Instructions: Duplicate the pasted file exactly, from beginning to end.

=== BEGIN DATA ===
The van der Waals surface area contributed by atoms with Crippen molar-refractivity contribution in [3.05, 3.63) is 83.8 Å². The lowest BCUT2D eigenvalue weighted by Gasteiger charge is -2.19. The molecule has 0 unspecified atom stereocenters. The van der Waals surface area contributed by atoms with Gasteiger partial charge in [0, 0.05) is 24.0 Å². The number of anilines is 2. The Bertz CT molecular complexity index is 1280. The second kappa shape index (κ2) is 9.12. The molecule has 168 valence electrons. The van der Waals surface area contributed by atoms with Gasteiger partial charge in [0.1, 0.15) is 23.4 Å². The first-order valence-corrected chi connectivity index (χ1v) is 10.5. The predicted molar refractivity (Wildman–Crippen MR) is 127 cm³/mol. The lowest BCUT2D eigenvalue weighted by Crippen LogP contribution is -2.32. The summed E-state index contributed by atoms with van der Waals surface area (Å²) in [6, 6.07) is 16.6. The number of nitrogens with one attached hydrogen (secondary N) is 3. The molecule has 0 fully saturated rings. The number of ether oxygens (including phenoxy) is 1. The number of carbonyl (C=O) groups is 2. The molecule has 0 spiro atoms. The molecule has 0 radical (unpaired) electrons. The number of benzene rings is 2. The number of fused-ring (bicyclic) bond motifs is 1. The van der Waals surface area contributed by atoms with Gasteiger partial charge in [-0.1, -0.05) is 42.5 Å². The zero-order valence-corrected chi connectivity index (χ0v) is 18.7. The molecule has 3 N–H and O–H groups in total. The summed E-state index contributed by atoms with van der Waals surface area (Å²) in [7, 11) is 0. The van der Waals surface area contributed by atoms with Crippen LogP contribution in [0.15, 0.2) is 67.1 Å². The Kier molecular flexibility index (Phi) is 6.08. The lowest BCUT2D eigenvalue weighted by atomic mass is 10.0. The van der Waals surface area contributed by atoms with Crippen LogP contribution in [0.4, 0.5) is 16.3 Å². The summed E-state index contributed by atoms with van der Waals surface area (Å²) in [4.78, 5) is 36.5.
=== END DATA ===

The van der Waals surface area contributed by atoms with Crippen molar-refractivity contribution in [3.05, 3.63) is 83.8 Å². The lowest BCUT2D eigenvalue weighted by Gasteiger charge is -2.19. The molecule has 0 unspecified atom stereocenters. The van der Waals surface area contributed by atoms with Gasteiger partial charge in [0, 0.05) is 24.0 Å². The number of anilines is 2. The Bertz CT molecular complexity index is 1280. The second kappa shape index (κ2) is 9.12. The molecule has 168 valence electrons. The van der Waals surface area contributed by atoms with Gasteiger partial charge in [0.1, 0.15) is 23.4 Å². The first-order valence-corrected chi connectivity index (χ1v) is 10.5. The predicted molar refractivity (Wildman–Crippen MR) is 127 cm³/mol. The lowest BCUT2D eigenvalue weighted by Crippen LogP contribution is -2.32. The summed E-state index contributed by atoms with van der Waals surface area (Å²) in [6, 6.07) is 16.6. The number of nitrogens with one attached hydrogen (secondary N) is 3. The molecule has 0 fully saturated rings. The number of ether oxygens (including phenoxy) is 1. The number of carbonyl (C=O) groups is 2. The molecule has 0 spiro atoms. The molecule has 0 radical (unpaired) electrons. The number of benzene rings is 2. The number of fused-ring (bicyclic) bond motifs is 1. The van der Waals surface area contributed by atoms with Gasteiger partial charge in [-0.1, -0.05) is 42.5 Å². The zero-order valence-corrected chi connectivity index (χ0v) is 18.7. The molecule has 3 N–H and O–H groups in total. The summed E-state index contributed by atoms with van der Waals surface area (Å²) in [7, 11) is 0. The van der Waals surface area contributed by atoms with Crippen LogP contribution in [0.15, 0.2) is 67.1 Å². The Kier molecular flexibility index (Phi) is 6.08. The lowest BCUT2D eigenvalue weighted by atomic mass is 10.0. The van der Waals surface area contributed by atoms with Crippen LogP contribution in [0.4, 0.5) is 16.3 Å². The summed E-state index contributed by atoms with van der Waals surface area (Å²) in [4.78, 5) is 36.5.